Laura Lange of Lebanon, Oregon, works for a coffee roaster…but she’s a tea drinker. “So I looked for a way to give sugar cookies a tea flavor,” she says. Her secret ingredient: instant chai powder, a spicy Indian tea blend. She also added a bit of cream of tartar, a stabilizer and binding agent: “That’s a trick I learned from my husband’s grandmother, who told me every good sugar cookie is made with cream of tartar.” The judges at the Oregon State Fair were impressed enough to award her first prize for her Spicy Chai Cookies.

One “secret ingredient” is really no secret to anyone who appreciates good baking: C&H Pure Cane Baker’s Sugar. Many contest winners say this fine-grained sugar makes an important difference in their creations. “The texture is better, the crumb is finer, and the mouthfeel is so good,” says Laura Lange. Fudge maker Aimee Hachigian-Gould agrees: “The smaller crystals mean my fudge doesn’t turn grainy,” she says.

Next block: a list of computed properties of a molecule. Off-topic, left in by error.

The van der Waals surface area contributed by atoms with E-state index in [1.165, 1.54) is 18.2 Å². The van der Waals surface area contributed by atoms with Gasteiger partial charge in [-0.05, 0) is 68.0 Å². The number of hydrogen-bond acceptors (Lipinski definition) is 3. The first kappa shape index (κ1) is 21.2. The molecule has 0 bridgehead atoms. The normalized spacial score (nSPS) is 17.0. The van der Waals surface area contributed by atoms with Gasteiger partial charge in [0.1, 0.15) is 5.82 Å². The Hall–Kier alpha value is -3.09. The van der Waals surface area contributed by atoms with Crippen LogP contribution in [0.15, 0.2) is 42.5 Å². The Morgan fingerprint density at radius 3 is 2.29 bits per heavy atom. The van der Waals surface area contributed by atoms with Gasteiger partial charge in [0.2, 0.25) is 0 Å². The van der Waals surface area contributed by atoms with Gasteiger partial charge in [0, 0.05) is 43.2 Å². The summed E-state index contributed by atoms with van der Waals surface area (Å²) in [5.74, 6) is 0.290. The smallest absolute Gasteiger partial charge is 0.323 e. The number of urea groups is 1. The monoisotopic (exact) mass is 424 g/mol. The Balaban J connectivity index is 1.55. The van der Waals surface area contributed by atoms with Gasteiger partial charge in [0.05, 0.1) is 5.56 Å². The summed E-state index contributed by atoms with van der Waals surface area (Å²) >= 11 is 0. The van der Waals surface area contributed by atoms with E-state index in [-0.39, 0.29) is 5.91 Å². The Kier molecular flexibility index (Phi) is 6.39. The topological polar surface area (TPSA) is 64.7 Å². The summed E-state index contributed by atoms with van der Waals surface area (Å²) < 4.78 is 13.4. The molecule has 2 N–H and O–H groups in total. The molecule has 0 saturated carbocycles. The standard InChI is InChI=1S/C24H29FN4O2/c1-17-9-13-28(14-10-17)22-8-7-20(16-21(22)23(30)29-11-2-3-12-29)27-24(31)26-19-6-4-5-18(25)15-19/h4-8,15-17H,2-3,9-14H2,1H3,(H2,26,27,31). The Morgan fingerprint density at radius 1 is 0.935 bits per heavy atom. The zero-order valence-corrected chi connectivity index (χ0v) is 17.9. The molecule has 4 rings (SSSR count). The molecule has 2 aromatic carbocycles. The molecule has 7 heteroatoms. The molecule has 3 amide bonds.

Don’t quit! Deanna Cowan of Pueblo, Colorado, entered her first Colorado State Fair baking contest when she was 15. She didn’t place. The next year she took second prize. And last year, at 17, she won top honors with Deanna’s M&M® Cookies, a sweet and colorful creation aimed at pleasing kids—who made up the judging panel. The moral: keep trying. Suzanne Lund of Boise, who started entering cooking contests about 14 years ago, agrees wholeheartedly. “If you don’t win, don’t get discouraged,” she says. “Just focus on having fun and on learning something you can use next year!”